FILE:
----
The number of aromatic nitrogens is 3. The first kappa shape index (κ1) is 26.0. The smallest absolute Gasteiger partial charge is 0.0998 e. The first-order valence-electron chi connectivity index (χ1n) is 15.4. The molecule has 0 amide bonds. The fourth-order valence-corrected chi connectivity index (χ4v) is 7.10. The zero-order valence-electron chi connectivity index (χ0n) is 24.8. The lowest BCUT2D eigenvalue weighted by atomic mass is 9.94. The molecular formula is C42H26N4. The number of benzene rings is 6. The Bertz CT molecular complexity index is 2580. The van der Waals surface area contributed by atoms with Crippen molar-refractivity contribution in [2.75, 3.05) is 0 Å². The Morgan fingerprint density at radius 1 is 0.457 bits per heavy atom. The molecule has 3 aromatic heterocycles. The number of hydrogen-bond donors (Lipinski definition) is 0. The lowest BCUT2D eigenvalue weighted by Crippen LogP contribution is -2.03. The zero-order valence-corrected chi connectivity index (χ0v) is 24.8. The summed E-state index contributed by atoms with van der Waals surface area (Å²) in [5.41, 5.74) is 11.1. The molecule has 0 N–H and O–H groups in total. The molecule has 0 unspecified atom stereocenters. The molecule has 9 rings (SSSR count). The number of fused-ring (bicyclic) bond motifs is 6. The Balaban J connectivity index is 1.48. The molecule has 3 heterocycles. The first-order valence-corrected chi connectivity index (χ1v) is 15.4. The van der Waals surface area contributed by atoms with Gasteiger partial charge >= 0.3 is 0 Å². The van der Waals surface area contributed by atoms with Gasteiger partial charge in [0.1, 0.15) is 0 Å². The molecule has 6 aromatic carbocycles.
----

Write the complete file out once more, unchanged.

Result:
The number of aromatic nitrogens is 3. The first kappa shape index (κ1) is 26.0. The smallest absolute Gasteiger partial charge is 0.0998 e. The first-order valence-electron chi connectivity index (χ1n) is 15.4. The molecule has 0 amide bonds. The fourth-order valence-corrected chi connectivity index (χ4v) is 7.10. The zero-order valence-electron chi connectivity index (χ0n) is 24.8. The lowest BCUT2D eigenvalue weighted by atomic mass is 9.94. The molecular formula is C42H26N4. The number of benzene rings is 6. The Bertz CT molecular complexity index is 2580. The van der Waals surface area contributed by atoms with Crippen molar-refractivity contribution in [2.75, 3.05) is 0 Å². The Morgan fingerprint density at radius 1 is 0.457 bits per heavy atom. The molecule has 3 aromatic heterocycles. The number of hydrogen-bond donors (Lipinski definition) is 0. The lowest BCUT2D eigenvalue weighted by Crippen LogP contribution is -2.03. The zero-order valence-corrected chi connectivity index (χ0v) is 24.8. The summed E-state index contributed by atoms with van der Waals surface area (Å²) in [5.41, 5.74) is 11.1. The molecule has 0 N–H and O–H groups in total. The molecule has 0 unspecified atom stereocenters. The molecule has 9 rings (SSSR count). The number of fused-ring (bicyclic) bond motifs is 6. The Balaban J connectivity index is 1.48. The molecule has 3 heterocycles. The first-order valence-corrected chi connectivity index (χ1v) is 15.4. The van der Waals surface area contributed by atoms with Gasteiger partial charge >= 0.3 is 0 Å². The van der Waals surface area contributed by atoms with Gasteiger partial charge in [0.1, 0.15) is 0 Å². The molecule has 6 aromatic carbocycles.